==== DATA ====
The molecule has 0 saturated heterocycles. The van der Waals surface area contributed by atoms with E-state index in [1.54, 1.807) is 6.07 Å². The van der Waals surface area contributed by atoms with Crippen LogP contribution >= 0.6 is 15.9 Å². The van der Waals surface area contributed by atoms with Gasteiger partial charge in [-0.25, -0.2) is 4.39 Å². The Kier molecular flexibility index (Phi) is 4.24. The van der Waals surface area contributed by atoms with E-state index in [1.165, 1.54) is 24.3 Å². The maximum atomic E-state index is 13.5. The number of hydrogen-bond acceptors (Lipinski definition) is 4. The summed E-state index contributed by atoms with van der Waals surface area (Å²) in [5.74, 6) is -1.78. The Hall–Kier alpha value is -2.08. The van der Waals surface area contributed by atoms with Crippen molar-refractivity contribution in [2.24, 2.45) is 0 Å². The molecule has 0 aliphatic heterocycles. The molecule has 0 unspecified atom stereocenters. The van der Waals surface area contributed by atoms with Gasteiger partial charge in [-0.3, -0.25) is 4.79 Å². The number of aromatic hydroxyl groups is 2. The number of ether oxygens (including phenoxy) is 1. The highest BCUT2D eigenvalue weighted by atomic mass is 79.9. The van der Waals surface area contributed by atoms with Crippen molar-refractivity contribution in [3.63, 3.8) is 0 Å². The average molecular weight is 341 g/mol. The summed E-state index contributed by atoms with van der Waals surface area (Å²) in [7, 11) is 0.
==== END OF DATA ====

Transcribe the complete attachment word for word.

The molecule has 0 saturated heterocycles. The van der Waals surface area contributed by atoms with E-state index in [1.54, 1.807) is 6.07 Å². The van der Waals surface area contributed by atoms with Crippen LogP contribution >= 0.6 is 15.9 Å². The van der Waals surface area contributed by atoms with Gasteiger partial charge in [-0.25, -0.2) is 4.39 Å². The Kier molecular flexibility index (Phi) is 4.24. The van der Waals surface area contributed by atoms with E-state index in [1.165, 1.54) is 24.3 Å². The maximum atomic E-state index is 13.5. The number of hydrogen-bond acceptors (Lipinski definition) is 4. The summed E-state index contributed by atoms with van der Waals surface area (Å²) in [5.74, 6) is -1.78. The Hall–Kier alpha value is -2.08. The van der Waals surface area contributed by atoms with Crippen molar-refractivity contribution in [2.24, 2.45) is 0 Å². The molecule has 0 aliphatic heterocycles. The molecule has 0 unspecified atom stereocenters. The van der Waals surface area contributed by atoms with Gasteiger partial charge in [-0.3, -0.25) is 4.79 Å². The number of aromatic hydroxyl groups is 2. The number of ether oxygens (including phenoxy) is 1. The highest BCUT2D eigenvalue weighted by atomic mass is 79.9. The van der Waals surface area contributed by atoms with Crippen molar-refractivity contribution in [3.63, 3.8) is 0 Å². The average molecular weight is 341 g/mol. The summed E-state index contributed by atoms with van der Waals surface area (Å²) in [7, 11) is 0.